On 2013-05-28 10:12:05 -0500, Jon Nelson wrote: > On Tue, May 28, 2013 at 9:19 AM, Robert Haas <robertmh...@gmail.com> wrote: > > On Tue, May 28, 2013 at 10:15 AM, Andres Freund <and...@2ndquadrant.com> > > wrote: > >> On 2013-05-28 10:03:58 -0400, Robert Haas wrote: > >>> On Sat, May 25, 2013 at 2:55 PM, Jon Nelson <jnelson+pg...@jamponi.net> > >>> wrote: > >>> >> The biggest thing missing from this submission is information about > >>> >> what > >>> >> performance testing you did. Ideally performance patches are > >>> >> submitted with > >>> >> enough information for a reviewer to duplicate the same test the > >>> >> author did, > >>> >> as well as hard before/after performance numbers from your test > >>> >> system. It > >>> >> often turns tricky to duplicate a performance gain, and being able to > >>> >> run > >>> >> the same test used for initial development eliminates a lot of the > >>> >> problems. > >>> > > >>> > This has been a bit of a struggle. While it's true that WAL file > >>> > creation doesn't happen with great frequency, and while it's also true > >>> > that - with strace and other tests - it can be proven that > >>> > fallocate(16MB) is much quicker than writing it zeroes by hand, > >>> > proving that in the larger context of a running install has been > >>> > challenging. > >>> > >>> It's nice to be able to test things in the context of a running > >>> install, but sometimes a microbenchmark is just as good. I mean, if > >>> posix_fallocate() is faster, then it's just faster, right? > >> > >> Well, it's a bit more complex than that. Fallocate doesn't actually > >> initializes the disk space in most filesystems, just marks it as > >> allocated and zeroed which is one of the reasons it can be noticeably > >> faster. But that can make the runtime overhead of writing to those pages > >> higher. > > > > Maybe it would be good to measure that impact. Something like this: > > > > 1. Write 16MB of zeroes to an empty file in the same size chunks we're > > currently using (8kB?). Time that. Rewrite the file with real data. > > Time that. > > 2. posix_fallocate() an empty file out to 16MB. Time that. Rewrite > > the fie with real data. Time that. > > > > Personally, I have trouble believing that writing 16MB of zeroes by > > hand is "better" than telling the OS to do it for us. If that's so, > > the OS is just stupid, because it ought to be able to optimize the > > crap out of that compared to anything we can do. Of course, it is > > more than possible that the OS is in fact stupid. But I'd like to > > hope not. > > I wrote a little C program to do something very similar to that (which > I'll hope to post later today). > It opens a new file, fallocates 16MB, calls fdatasync. Then it loops > 10 times: seek to the start of the file, writes 16MB of ones, calls > fdatasync.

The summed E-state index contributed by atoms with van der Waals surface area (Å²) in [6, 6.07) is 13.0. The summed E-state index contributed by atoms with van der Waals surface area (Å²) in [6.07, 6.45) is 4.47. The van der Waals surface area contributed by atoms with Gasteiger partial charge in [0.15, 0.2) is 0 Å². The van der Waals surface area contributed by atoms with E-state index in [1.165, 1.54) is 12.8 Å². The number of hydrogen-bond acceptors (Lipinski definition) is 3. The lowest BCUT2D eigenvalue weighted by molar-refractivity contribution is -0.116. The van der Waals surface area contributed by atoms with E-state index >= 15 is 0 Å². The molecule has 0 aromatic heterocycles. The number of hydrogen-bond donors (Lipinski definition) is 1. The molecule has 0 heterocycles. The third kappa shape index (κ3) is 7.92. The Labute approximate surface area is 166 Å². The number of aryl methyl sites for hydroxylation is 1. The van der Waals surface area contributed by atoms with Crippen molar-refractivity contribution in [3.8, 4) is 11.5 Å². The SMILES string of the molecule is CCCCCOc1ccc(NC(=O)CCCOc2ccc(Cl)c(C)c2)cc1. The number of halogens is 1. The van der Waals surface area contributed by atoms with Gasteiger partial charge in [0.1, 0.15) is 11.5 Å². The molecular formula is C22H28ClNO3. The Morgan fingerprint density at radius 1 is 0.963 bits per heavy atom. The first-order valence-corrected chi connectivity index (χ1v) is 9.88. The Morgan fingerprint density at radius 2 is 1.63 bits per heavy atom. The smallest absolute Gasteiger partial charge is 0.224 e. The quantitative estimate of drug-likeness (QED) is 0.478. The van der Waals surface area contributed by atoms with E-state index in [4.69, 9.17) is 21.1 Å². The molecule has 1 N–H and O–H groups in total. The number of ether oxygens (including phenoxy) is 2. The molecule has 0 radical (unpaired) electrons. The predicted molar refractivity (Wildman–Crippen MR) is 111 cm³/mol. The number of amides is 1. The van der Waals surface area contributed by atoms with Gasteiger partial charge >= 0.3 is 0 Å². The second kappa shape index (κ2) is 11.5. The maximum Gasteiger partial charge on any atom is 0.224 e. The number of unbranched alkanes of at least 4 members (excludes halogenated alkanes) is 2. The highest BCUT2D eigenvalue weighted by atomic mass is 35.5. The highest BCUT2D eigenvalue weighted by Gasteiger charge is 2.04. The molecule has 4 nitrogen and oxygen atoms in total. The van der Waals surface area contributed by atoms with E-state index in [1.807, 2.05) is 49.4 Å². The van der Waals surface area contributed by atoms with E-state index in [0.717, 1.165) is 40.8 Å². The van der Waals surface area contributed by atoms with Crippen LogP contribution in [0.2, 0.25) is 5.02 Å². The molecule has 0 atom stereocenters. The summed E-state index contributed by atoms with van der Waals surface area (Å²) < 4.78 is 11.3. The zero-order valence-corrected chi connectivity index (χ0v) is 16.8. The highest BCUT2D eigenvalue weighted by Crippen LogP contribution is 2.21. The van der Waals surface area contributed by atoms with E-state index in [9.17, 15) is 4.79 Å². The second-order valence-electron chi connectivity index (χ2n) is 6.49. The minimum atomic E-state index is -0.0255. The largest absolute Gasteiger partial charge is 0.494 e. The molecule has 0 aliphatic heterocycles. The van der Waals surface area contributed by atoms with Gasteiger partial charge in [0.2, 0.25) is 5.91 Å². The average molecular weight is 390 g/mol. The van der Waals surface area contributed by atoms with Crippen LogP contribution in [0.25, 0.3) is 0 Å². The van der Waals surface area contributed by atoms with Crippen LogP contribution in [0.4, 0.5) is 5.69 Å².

You need to call fsync() not fdatasync() the first time round. fdatasync doesn't guarantee metadata is synced. > Then it closes and removes the file, re-opens it, and this time writes > out 16MB of zeroes, calls fdatasync, and then does the same loop as > above. The program times the process from file open to file unlink, > inclusive. > > The results - for me - are pretty consistent: using fallocate is > 12-13% quicker than writing out zeroes. Cool! > I used fdatasync twice to (attempt) to mimic what the WAL writer does. Not sure what you mean by that though? Greetings, Andres Freund -- Andres Freund http://www.2ndQuadrant.com/ PostgreSQL Development, 24x7 Support, Training & Services -- Sent via pgsql-hackers mailing list (firstname.lastname@example.org) To make changes to your subscription: http://www.postgresql.org/mailpref/pgsql-hackers